Objectives To establish the level of psychological symptoms and the risk factors for possible decreased mental health among deployed UK maritime forces.
Methods A survey was completed by deployed Royal Navy (RN) personnel which measured the prevalence of common mental disorder (CMD), post-traumatic stress disorder (PTSD) and potential alcohol misuse. Military and operational characteristics were also measured including exposure to potentially traumatic events, problems occurring at home during the deployment, unit cohesion, leadership and morale. Associations between variables of interest were identified using binary logistic regression to generate ORs and 95% CIs adjusted for a range of potential confounding variables.
Results In total, 41.2% (n=572/1387) of respondents reported probable CMD, 7.8% (n=109/1389) probable PTSD and 17.4% (n=242/1387) potentially harmful alcohol use. Lower morale, cohesion, leadership and problems at home were associated with CMD; lower morale, leadership, problems at home and exposure to potentially traumatic events were associated with probable PTSD; working in ships with a smaller crew size was associated with potentially harmful alcohol use.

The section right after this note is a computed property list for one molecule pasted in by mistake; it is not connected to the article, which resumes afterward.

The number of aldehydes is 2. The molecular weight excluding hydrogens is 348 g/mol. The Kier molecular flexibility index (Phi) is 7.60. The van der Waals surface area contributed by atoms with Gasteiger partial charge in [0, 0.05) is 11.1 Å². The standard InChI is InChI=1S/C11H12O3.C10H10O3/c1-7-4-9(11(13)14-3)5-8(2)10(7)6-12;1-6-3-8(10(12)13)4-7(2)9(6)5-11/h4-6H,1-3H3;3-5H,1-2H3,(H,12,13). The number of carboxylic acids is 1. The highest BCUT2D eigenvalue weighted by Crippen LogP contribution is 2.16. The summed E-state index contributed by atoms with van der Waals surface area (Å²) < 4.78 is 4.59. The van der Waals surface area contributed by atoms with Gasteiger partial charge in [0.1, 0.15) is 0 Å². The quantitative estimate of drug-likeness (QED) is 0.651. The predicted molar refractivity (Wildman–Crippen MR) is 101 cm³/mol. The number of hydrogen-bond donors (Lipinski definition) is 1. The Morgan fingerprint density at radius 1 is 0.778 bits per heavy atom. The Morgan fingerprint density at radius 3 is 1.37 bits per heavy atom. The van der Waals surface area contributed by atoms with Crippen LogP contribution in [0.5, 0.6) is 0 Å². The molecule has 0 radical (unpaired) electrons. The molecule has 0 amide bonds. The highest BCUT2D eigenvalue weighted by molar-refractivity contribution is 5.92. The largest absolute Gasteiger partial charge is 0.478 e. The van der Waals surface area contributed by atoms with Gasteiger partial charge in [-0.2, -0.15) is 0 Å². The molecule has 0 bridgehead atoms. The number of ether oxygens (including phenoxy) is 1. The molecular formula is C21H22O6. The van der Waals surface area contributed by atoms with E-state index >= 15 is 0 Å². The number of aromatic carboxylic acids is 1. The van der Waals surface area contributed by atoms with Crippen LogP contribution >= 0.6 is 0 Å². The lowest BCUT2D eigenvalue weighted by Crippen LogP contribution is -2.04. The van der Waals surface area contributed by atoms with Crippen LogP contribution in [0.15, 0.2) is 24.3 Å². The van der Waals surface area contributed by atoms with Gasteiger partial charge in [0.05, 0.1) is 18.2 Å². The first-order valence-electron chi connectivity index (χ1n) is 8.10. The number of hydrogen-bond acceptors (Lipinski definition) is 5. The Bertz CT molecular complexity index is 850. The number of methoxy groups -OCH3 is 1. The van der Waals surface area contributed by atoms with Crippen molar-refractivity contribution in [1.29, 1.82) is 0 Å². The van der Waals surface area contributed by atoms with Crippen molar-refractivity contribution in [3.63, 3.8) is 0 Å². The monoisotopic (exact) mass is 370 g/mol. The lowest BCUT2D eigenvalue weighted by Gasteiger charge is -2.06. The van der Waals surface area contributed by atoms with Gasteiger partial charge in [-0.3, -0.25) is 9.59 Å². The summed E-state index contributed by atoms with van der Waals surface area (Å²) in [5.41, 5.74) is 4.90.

Conclusions CMD and PTSD were more frequently reported in the maritime environment than during recent land-based deployments. Rates of potentially harmful alcohol use have reduced but remain higher than the wider military. Experiencing problems at home and exposure to potentially traumatic events were associated with experiencing poorer mental health; higher morale, cohesion and better leadership with fewer psychological symptoms.
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What this paper adds
Previous research suggests a relatively high rate of mental disorder among UK maritime forces.
No previous study has examined the prevalence of mental disorder during a maritime deployment specifically.
In total 41.2% (n=572/1387) of respondents reported probable common mental disorder (CMD), 7.8% (n=109/1389) probable post-traumatic stress disorder (PTSD) and 17.4% (n=242/1387) potentially harmful alcohol use.
Lower morale, cohesion, leadership and problems at home were associated with CMD; lower morale, leadership, problems at home and exposure to potentially traumatic events were associated with probable PTSD; working in smaller ships was associated with potentially harmful alcohol use.
Further investigation is required to establish whether collaborative approaches during deployment between welfare support and medical services may have benefits for the mental health of deployed maritime personnel.